From Rosslare to Pembroke – Wales
DAY 13 – From Rosslare, we crossed by ferry to Pembroke and travelled through the Welsh countryside – destination Cardiff Castle. Cardiff was first occupied by the Romans who built a fort here in AD75. Little is known of its post-Roman history until Robert FitzHamon was given land here in 1093.
FitzHamon was a knight in the service of William the Conqueror and he built the first Norman fort here. The Clock Tower was built on the foundations of a Roman bastion at the South West angle of the medieval curtain wall. The faces of the clock are flanked by statues representing the principal planets with their respective zodiac on the pedestals and the bell is a half-scale model of the one in Victoria Tower, Westminster. Built during the period 1869-1873, the Clock Tower rises to a height of 40m and consists of seven stories. Additions made in the 13th and 14th centuries included a gatehouse with a stone staircase leading to the stone bridge, which in turn replaced the timber drawbridge across the moat. After the Norman period, the castle passed through the hands of several powerful families over the next 700 years. It landed in the hands of John Stuart, son of the Earl of Bute in 1766. Stuart’s great-grandson, the Third Marquess of Bute, employed William Burges to create a mansion.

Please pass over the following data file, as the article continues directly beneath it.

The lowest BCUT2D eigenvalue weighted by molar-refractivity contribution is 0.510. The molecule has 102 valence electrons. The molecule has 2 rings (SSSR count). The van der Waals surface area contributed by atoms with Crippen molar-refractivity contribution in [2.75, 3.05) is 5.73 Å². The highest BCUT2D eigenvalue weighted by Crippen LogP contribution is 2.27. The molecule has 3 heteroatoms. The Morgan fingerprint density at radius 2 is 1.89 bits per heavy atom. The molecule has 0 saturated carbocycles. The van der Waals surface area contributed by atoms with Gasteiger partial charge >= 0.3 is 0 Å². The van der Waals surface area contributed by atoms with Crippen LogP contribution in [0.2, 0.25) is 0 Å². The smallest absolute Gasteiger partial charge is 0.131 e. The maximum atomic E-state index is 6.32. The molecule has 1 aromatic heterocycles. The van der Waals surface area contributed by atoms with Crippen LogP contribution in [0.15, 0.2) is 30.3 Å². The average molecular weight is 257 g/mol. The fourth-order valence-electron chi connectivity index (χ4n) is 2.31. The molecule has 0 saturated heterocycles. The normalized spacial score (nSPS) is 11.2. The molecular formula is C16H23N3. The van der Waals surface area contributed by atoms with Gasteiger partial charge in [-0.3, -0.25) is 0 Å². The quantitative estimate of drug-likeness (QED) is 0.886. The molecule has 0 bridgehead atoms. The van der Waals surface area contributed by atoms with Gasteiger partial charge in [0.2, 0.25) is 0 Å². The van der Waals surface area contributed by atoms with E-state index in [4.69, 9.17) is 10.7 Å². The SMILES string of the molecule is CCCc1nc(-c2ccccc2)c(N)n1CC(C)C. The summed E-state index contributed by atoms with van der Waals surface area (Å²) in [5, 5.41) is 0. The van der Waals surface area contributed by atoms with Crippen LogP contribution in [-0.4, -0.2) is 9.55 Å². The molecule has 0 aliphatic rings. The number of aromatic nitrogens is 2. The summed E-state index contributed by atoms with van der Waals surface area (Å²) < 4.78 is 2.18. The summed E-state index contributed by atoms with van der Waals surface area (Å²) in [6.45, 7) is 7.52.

William Burges was an eccentric architect and between 1867 and 1881, he designed this ornate mansion, rich in details. Lord Bute called in distinguished local historians and he assisted with tracing the history of the Castle. He also set up the Bute Workshops and employed the finest Welsh craftsmen to work on the castle.
A visit inside the castle is most worthwhile and you’ll get to see the amazing and elaborate decoration of Lord Bute’s bedroom, dining & smoking rooms and library. Unfortunately, photography is not permitted within the castle rooms so we’re not able to share the visual treat with you. There is also a secret passage to get out of the castle.
When Burges died in 1881, his work was continued by his former assistant William Frame. It was William Frame who added this array of animals to the west wall of the castle. These animals were added between 1885 and 1930.
Cardiff castle was a great place to visit and it’s a shame that we do not have the internal photographs to share with you.